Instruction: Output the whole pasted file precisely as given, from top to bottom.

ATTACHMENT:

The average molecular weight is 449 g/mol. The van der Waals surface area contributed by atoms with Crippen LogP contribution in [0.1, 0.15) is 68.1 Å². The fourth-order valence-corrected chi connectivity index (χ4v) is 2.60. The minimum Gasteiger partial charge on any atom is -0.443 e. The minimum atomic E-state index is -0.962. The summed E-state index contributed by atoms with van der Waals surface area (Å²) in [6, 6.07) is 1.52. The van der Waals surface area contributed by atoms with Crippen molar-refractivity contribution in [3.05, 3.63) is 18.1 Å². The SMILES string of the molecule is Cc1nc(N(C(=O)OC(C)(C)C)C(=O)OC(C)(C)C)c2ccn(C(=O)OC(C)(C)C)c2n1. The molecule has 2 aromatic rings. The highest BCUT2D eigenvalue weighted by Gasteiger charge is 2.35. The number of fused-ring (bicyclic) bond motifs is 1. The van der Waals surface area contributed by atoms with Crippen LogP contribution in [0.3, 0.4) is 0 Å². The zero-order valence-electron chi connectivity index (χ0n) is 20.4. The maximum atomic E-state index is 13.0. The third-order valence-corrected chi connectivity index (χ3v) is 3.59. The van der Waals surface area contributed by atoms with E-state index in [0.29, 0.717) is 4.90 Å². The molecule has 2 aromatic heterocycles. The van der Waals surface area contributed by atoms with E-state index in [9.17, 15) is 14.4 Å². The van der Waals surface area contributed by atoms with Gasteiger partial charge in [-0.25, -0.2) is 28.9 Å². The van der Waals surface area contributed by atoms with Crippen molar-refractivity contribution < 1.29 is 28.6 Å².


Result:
The average molecular weight is 449 g/mol. The van der Waals surface area contributed by atoms with Crippen LogP contribution in [0.1, 0.15) is 68.1 Å². The fourth-order valence-corrected chi connectivity index (χ4v) is 2.60. The minimum Gasteiger partial charge on any atom is -0.443 e. The minimum atomic E-state index is -0.962. The summed E-state index contributed by atoms with van der Waals surface area (Å²) in [6, 6.07) is 1.52. The van der Waals surface area contributed by atoms with Crippen molar-refractivity contribution in [3.05, 3.63) is 18.1 Å². The SMILES string of the molecule is Cc1nc(N(C(=O)OC(C)(C)C)C(=O)OC(C)(C)C)c2ccn(C(=O)OC(C)(C)C)c2n1. The molecule has 2 aromatic rings. The highest BCUT2D eigenvalue weighted by Gasteiger charge is 2.35. The number of fused-ring (bicyclic) bond motifs is 1. The van der Waals surface area contributed by atoms with Crippen LogP contribution in [0.3, 0.4) is 0 Å². The zero-order valence-electron chi connectivity index (χ0n) is 20.4. The maximum atomic E-state index is 13.0. The third-order valence-corrected chi connectivity index (χ3v) is 3.59. The van der Waals surface area contributed by atoms with E-state index in [0.29, 0.717) is 4.90 Å². The molecule has 2 aromatic heterocycles. The van der Waals surface area contributed by atoms with E-state index in [9.17, 15) is 14.4 Å². The van der Waals surface area contributed by atoms with Gasteiger partial charge in [-0.25, -0.2) is 28.9 Å². The van der Waals surface area contributed by atoms with Crippen molar-refractivity contribution < 1.29 is 28.6 Å².